Pipitone argues that the $95,000 is excluded from gross income under § 104(a) (2) because the amount represents CNA's payments to him for personal injuries arising from age discrimination under the Illinois Human Rights Act, 775 ILCS 5/101 et seq., slander, and libel. According to Pipitone, the Agreement released "his state law claims pursuant to which he would have been entitled to recover for his personal injuries, including but not limited to emotional distress, pain and suffering, mental anguish, and damage to his reputation." (Pls'. Mem. in Supp. at 2.) As support, Pipitone cites to Treasury Regulation § 1.104-1(c) which provides that the exclusion under § 104(a) (2) applies where damages are received "through a settlement agreement entered into in lieu of [a legal suit or action based upon tort or tort type rights]." Treas. Reg. § 1.104-1(c), 26 C.F.R. § 1.104-1(c) (1997). Furthermore, Pipitone argues that "[t]he $95,000 payment was not `salary,' and no part thereof nor any matching company contribution was added to [his] 401k plan ...." (Id.) Finally, Pipitone disputes the Commissioner's assertion in its disallowance letters characterizing the $95,000 as back pay and liquidated damages under the Age Discrimination in Employment Act ("ADEA"). See 29 U.S.C. § 621 et seq.

The Government's primary argument is that Pipitone cannot meet his burden because he "cannot show that the payment at issue was received ... on account of personal injuries or sickness." (Def.'s Combined Mem. in Supp. and Resp. at 3.)[3] The Government *797 asserts that the evidence shows that CNA intended the $95,000 to be severance pay rather than a settlement of any claim by Pipitone. "Severance pay" is defined as "an allowance usually based on length of service that is payable to an employee on termination of employment." Webster's Collegiate Dictionary 1078 (10th Ed.1984); see also Webb v. Commissioner, 71 T.C.M. (CCH) 2004 n. 3 (1996). It is undisputed that if considered severance pay, the $95,000 is taxable. See Keel v. Commissioner, 73 T.C.M. (CCH) 3092, 3095 (1997) ("Severance pay, just like the pay it replaces, is taxable income.").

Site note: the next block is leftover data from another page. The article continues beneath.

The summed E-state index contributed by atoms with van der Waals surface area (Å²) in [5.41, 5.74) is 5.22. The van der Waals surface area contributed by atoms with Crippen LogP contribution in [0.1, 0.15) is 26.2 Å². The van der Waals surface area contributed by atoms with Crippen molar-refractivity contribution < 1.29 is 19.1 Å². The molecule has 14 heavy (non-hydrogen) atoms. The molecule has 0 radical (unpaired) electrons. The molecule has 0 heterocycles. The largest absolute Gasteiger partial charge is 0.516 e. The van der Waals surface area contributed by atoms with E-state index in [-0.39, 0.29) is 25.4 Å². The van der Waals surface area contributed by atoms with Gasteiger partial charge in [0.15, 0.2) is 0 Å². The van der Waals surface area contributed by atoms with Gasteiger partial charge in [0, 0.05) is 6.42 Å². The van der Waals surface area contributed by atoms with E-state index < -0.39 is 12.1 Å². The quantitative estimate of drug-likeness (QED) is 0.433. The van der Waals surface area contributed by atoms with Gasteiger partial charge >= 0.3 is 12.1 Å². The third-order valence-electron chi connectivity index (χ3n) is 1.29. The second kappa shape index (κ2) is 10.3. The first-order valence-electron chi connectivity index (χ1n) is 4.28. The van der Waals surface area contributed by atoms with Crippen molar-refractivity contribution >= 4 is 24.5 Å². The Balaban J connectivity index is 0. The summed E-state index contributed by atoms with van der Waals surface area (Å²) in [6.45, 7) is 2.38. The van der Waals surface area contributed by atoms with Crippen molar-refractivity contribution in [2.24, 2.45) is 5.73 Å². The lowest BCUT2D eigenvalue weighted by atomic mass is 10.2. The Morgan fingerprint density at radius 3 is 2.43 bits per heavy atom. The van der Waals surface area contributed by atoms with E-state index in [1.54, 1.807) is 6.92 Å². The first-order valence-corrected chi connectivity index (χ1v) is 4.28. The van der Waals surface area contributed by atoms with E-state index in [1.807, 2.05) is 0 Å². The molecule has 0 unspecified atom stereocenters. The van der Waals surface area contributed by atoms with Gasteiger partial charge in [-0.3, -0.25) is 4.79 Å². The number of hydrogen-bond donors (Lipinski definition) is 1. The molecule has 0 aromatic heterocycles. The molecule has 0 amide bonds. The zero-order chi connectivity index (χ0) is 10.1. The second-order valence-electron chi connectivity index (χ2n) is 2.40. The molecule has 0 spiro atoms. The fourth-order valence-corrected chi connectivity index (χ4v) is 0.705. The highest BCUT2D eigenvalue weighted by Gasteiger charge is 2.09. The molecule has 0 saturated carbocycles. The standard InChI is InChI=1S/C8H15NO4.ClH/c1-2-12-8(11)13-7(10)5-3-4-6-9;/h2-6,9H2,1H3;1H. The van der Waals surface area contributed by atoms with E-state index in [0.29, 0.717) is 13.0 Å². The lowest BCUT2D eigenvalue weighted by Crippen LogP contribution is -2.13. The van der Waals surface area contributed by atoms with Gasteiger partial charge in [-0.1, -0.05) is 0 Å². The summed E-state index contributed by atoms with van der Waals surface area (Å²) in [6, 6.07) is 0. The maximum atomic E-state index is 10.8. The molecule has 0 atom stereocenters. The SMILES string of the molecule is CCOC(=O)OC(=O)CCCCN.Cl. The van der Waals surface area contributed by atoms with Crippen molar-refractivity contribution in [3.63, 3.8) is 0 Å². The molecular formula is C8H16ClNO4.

Because no prosecution of a suit for personal injuries preceded the Agreement, the relevant question is whether the Agreement was a "settlement agreement ... in lieu of such prosecution" under Treasury Regulation 1.104(c)-1. See Taggi v. United States, 35 F.3d 93, 95 (2nd Cir.1994). "Where the issue is an asserted exclusion from taxable income, it is imperative that a `settlement agreement' involve a bona fide dispute. This prevents the use of a contrived `settlement' designed to avoid taxation of the proceeds." Id. (citations omitted). Accordingly, the court must determine whether the $95,000 payment was "on account of" a claim of personal injury or sickness that Pipitone had against CNA. See Brennan, supra (stating that "there must be some existing claim"); Glynn v. Commissioner, 76 T.C. 116, 119-20, 1981 WL 11320 (1981) ("The essential element of an exclusion under section 104(a) (2) is that the income involved must derive from some sort of tort claim against the payor."), aff'd without published opinion 676 F.2d 682 (1st Cir.1982); see also McKim v. Commissioner, 40 T.C.M. (CCH) 9, 12 (1980) (The taxpayer "must show the nature of the claim which was the actual basis for settlement, not the validity of the claim, [citations], the proper inquiry being: in lieu of what were damages awarded?").

Ideally, the answer to that inquiry is apparent from the text of the Agreement. Indeed, the Agreement states that it "constitutes the entire agreement and understanding between [the parties]." (Pls.' Rule 12(M) Stmt., at Ex. E., ¶ 7.) Here, however, the text of the Agreement is not conclusive. A glaring example of the Agreement's ambiguity is the clause stating that Pipitone releases "any right to severance or benefits other than that specified in the instant Agreement and any claims you have pursuant to the provisions of the [ADEA]." (Id., at ¶ 2.) It is unclear whether this means that Pipitone releases any right to any severance pay, or whether he releases any right to severance pay other than that specified in the Agreement.

Further, the Agreement appears to be a severance package based upon the payment of "fifty two weeks, or $95,000, less applicable Federal, State and Local deductions" and the provision for continued insurance coverage (¶ 1). See, e.g., McKim, 40 T.C.M (CCH) at 13 (employer's withholding of federal and state income taxes and FICA from settlement award suggested that it was compensation rather than damages). On the other hand, the Agreement states that it is "intended solely to accomplish a settlement" (¶ 13) and includes language that Pipitone agrees not to sue CNA under federal, state or local law (¶ 3).